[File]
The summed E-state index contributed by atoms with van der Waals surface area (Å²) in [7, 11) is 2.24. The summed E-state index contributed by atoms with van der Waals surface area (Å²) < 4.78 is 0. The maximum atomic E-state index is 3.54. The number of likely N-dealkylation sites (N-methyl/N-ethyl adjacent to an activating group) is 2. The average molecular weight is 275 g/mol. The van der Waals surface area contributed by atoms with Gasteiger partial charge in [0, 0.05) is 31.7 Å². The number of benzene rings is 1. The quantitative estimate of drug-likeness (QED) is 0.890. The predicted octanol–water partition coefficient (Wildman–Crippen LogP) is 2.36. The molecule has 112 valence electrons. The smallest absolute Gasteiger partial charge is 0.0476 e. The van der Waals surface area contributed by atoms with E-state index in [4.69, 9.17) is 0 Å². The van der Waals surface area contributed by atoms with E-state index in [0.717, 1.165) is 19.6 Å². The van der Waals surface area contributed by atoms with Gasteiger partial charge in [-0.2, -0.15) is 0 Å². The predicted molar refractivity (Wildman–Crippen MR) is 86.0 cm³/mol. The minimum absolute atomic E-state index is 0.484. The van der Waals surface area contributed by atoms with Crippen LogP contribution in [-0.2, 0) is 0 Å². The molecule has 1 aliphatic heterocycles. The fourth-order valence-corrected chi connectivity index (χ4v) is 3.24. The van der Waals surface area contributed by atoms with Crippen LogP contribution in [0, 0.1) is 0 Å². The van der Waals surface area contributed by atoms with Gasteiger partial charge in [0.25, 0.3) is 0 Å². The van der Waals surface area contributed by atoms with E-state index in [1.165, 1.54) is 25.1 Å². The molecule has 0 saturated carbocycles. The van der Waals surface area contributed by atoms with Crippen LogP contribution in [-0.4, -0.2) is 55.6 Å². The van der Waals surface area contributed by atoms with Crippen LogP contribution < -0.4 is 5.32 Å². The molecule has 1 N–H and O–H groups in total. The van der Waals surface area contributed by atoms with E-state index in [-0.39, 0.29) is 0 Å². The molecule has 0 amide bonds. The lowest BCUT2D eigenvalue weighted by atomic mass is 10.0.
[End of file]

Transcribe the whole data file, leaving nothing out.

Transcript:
The summed E-state index contributed by atoms with van der Waals surface area (Å²) in [7, 11) is 2.24. The summed E-state index contributed by atoms with van der Waals surface area (Å²) < 4.78 is 0. The maximum atomic E-state index is 3.54. The number of likely N-dealkylation sites (N-methyl/N-ethyl adjacent to an activating group) is 2. The average molecular weight is 275 g/mol. The van der Waals surface area contributed by atoms with Gasteiger partial charge in [0, 0.05) is 31.7 Å². The number of benzene rings is 1. The quantitative estimate of drug-likeness (QED) is 0.890. The predicted octanol–water partition coefficient (Wildman–Crippen LogP) is 2.36. The molecule has 112 valence electrons. The smallest absolute Gasteiger partial charge is 0.0476 e. The van der Waals surface area contributed by atoms with E-state index in [4.69, 9.17) is 0 Å². The van der Waals surface area contributed by atoms with E-state index in [0.717, 1.165) is 19.6 Å². The van der Waals surface area contributed by atoms with Gasteiger partial charge in [-0.2, -0.15) is 0 Å². The predicted molar refractivity (Wildman–Crippen MR) is 86.0 cm³/mol. The minimum absolute atomic E-state index is 0.484. The van der Waals surface area contributed by atoms with Crippen LogP contribution in [-0.2, 0) is 0 Å². The molecule has 1 aliphatic heterocycles. The fourth-order valence-corrected chi connectivity index (χ4v) is 3.24. The van der Waals surface area contributed by atoms with Crippen LogP contribution in [0, 0.1) is 0 Å². The van der Waals surface area contributed by atoms with Gasteiger partial charge in [0.25, 0.3) is 0 Å². The van der Waals surface area contributed by atoms with E-state index in [1.165, 1.54) is 25.1 Å². The molecule has 0 saturated carbocycles. The van der Waals surface area contributed by atoms with Crippen LogP contribution in [-0.4, -0.2) is 55.6 Å². The van der Waals surface area contributed by atoms with Crippen LogP contribution < -0.4 is 5.32 Å². The molecule has 1 N–H and O–H groups in total. The van der Waals surface area contributed by atoms with E-state index in [-0.39, 0.29) is 0 Å². The molecule has 0 amide bonds. The lowest BCUT2D eigenvalue weighted by atomic mass is 10.0.